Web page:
For end users in the Tangshan region, the immediate impact on tightening supply was cushioned due to a ramp-up in production of domestic lower-alumina concentrate which was consumed by many end users as either a direct feed or for pelletizing before being used in the blast furnace. However, market sources reported doubts over the sustainability of such a trend, with lowering inventories from miners suggesting that current supply would not be able to sustain current high levels of demand over the long run as well as the threat of more stringent environmental regulations leading to curbs to production.
For many eastern Chinese end users without access to these domestic higher-grade, lower-alumina concentrates, stronger demand for lower-alumina iron ores at ports was observed due to a lack of other viable alternatives. Chinese end-users were also observed buying Australian lump at thin spreads to Indian pellet options due to a greater emphasis on maintaining lower-alumina levels in the blast furnace.
End users with smaller blast furnaces have more flexibility with regards to altering their feedstock ratios and have more optionality as compared with their larger counterparts. Larger blast furnaces are unable to make quick and large changes to their feedstock blends without adversely impacting their blast furnace performance rates. Smaller end users will therefore be able to capitalize on cheaper ores with lower-alumina content available at Chinese ports, while larger mills will be under pressure to secure longer-term supply alternatives due to a technical reliance on the BRBF chemistry.
S&P Global Ratings — Vale's financial position remains robust
S&P Global Ratings affirmed its BBB- ratings on Vale on March 21 after an initial assessment on the potential side effects of the Brumadinho dam collapse. S&P Global Ratings also estimate a meaningful reduction to 320 Mt of output for 2019, though the company's financials are partly compensated for by stronger prices. Vale's balance sheet is strong enough to sustain leverage ratios consistent with the BBB- rating, as long as damage costs remain below US$20 billion.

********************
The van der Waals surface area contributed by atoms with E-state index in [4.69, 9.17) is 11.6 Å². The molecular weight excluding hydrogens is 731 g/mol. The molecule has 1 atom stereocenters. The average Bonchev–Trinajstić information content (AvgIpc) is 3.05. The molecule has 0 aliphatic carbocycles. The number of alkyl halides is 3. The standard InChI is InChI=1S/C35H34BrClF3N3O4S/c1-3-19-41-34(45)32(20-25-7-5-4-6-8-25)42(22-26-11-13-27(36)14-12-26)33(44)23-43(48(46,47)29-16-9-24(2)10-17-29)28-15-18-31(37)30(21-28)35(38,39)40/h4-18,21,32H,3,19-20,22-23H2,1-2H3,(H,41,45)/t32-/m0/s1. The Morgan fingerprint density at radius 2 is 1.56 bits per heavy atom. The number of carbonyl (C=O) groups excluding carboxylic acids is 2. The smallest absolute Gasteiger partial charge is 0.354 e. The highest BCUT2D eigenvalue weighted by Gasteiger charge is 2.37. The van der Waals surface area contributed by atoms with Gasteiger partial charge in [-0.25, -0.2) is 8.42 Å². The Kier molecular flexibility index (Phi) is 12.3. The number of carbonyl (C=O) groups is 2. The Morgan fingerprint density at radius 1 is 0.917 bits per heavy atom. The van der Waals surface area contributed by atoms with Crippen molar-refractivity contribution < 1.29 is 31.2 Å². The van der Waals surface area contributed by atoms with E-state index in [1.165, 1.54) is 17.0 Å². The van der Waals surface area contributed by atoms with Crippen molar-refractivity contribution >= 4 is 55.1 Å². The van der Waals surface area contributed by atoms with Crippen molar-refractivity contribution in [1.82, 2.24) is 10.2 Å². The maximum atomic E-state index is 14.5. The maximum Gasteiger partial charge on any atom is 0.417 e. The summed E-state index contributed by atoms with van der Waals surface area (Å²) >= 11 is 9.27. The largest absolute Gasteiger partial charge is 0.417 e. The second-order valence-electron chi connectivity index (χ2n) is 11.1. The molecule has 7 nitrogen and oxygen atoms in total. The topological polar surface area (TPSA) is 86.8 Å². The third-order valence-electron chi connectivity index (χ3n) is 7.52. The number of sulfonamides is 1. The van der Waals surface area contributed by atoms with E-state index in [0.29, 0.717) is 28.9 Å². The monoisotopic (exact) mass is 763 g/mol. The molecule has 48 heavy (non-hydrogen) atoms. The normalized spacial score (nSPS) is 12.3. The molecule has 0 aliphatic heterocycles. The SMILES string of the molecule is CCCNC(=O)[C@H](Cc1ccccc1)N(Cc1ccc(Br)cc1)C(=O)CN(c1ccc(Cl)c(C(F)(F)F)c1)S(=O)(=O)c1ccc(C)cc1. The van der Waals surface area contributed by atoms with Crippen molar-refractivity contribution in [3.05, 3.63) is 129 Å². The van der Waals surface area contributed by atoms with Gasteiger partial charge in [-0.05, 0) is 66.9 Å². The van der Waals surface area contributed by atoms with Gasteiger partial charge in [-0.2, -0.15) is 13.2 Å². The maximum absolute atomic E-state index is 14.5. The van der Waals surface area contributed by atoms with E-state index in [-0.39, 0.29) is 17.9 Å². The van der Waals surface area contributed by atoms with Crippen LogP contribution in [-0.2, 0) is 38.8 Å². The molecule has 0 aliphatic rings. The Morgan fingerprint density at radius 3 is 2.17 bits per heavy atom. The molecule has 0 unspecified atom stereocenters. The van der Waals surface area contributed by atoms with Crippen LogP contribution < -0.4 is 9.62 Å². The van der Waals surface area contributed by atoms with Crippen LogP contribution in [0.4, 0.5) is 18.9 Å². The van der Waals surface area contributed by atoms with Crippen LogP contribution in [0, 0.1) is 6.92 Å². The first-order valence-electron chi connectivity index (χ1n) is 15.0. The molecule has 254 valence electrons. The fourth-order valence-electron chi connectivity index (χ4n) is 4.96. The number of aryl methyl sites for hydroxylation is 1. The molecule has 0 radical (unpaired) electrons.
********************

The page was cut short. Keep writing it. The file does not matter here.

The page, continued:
On April 16, Vale confirmed that it expects to sell between 307 Mt and 332 Mt of iron ore, and its first-quarter results included a loss relative to the accident of roughly US$4.5 billion, of which US$2.4 billion are due to remediation/compensation estimated charges and US$1.9 billion estimated for decommissioning costs of the remaining tailing dams. The volume estimations as well as the financial impact so far are consistent with our set of assumptions and sensitivity analysis. S&P Global Ratings also lowered Vale’s Stand Alone Credit Profile to bbb- from bbb and reviewed the management and governance assessment on Vale to "weak," as the shortcomings in risk oversight and damage controls were obvious. Still, the company needs to secure nine more dams that bear some degree of collapse risks before being able to leave these tragedies behind.
This article is a collaborative analysis by S&P Global Market Intelligence's Maximilian Court, S&P Global Platts' Jun Kai Heng, S&P Global Panjiva's Christopher Rogers, and S&P Global Ratings' Diego Ocampo. All companies are owned by S&P Global Inc.
This article was published by S&P Global Market Intelligence and not by S&P Global Ratings, which is a separately managed division of S&P Global.